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Offensive observations from FSU football’s loss to Virginia Tech

Florida State fails to find the end zone in Taggart’s debut.

NCAA Football: Virginia Tech at Florida State Tallahasse Democrat-USA TODAY NETWORK

Florida State’s offense could not get much going in an opening day loss to Virginia Tech, spoiling Willie Taggart’s debut as head coach.

Despite preaching “lethal simplicity” all offseason, FSU’s offense struggled to get the ball moving. Deondre Francois, making his first start since last September, made some nice throws and Cam Akers busted a long 85-yard run in the third quarter, but Florida State’s offense sputtered often. The ’Noles failed to reach the end zone for the first time since last year’s 35-3 loss to Boston College.

The issues with Florida State’s offense started with the run game. The ’Noles averaged 5.2 yards per play but more importantly, 3.4 yards per rush.

Akers and Jacques Patrick struggled to run the ball against a stout Virginia Tech defense. Outside of Akers’ long run, the pair combined for 37 yards on 20 carries. Virginia Tech’s defense lived in the backfield, racking up 14 tackles for loss and often putting the ’Noles behind the chains. Of the 63 offensive plays that FSU ran, 35 went for zero or negative yards.

Injuries to the offensive line were added adversity for this team. Starting offensive guard Cole Minshew did not suit up for this game and right tackle Landon Dickerson left with injury as well. Left tackle Jauan Williams and left guard Derrick Kelly each left for portions of the game as well. The depth along the offensive line was known to be a major liability and proved to be a factor in this game.

Francois started off hot, hitting Keith Gavin and Khalan Laborn for a couple of big plays down the field. But with the run game shut down, he started to struggle throwing the ball. Francois tossed three interceptions in this game, the second of which came when the junior quarterback threw the ball into coverage despite good pass protection. Francois finished with 233 passing yards, which was the majority of FSU’s 327 total yards.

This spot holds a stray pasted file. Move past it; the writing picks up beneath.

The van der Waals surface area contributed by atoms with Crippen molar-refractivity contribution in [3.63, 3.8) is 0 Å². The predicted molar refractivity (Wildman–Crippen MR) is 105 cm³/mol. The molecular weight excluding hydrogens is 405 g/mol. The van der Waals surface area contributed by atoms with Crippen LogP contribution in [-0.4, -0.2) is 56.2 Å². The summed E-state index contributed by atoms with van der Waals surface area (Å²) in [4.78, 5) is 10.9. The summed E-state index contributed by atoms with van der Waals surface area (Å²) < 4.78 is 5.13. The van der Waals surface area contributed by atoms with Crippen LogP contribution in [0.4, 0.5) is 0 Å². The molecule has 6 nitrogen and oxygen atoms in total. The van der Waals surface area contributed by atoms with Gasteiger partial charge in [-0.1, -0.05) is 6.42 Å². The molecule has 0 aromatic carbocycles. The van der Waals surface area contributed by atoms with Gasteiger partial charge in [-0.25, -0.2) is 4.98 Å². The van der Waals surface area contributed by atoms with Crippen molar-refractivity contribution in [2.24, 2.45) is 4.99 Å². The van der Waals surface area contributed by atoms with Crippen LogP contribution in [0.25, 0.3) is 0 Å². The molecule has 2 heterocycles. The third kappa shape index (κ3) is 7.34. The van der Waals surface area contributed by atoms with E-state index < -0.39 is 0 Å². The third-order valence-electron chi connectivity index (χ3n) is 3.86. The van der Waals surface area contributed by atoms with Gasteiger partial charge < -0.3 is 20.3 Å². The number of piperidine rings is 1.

Florida State particularly struggled in the red zone. After a big gain by Nyqwan Murray to the Virginia Tech 1-yard line, which looked like a touchdown on replay, the Seminoles settled for a field goal. Later in the game, FSU turned the ball over following Akers’ long run that set the offense up at the Virginia Tech 6-yard line.

Simply put, it just wasn’t Florida State’s night.

Overall, Florida State turned the ball over five times in this game, four of which came from the offense.

Perhaps the most surprising aspect of this offensive performance was the fact that Taggart’s offense looked completely unprepared for its debut. The Gulf Coast Offense, which saved Taggart’s career at USF and earned him jobs at Oregon and Florida State, was overwhelmed by Bud Foster’s defense. The Hokies feasted on FSU’s inexperienced offensive line and flew to the boundary when the ’Noles tried to get the ball to the outside.

The one positive aspect to this offensive performance is that FSU had Virginia Tech on the ropes at times. Several defensive players looked gassed and were forced to leave the field, especially along the defensive line.

Taggart’s debut as FSU’s head coach was disappointing, but the Florida State team he inherited went to the Independence Bowl last season and lost several stars to the NFL Draft. This was always going to be a rebuilding project for the Bradenton native, and this opening day loss to Virginia Tech proved that the Seminoles still have a long way to go.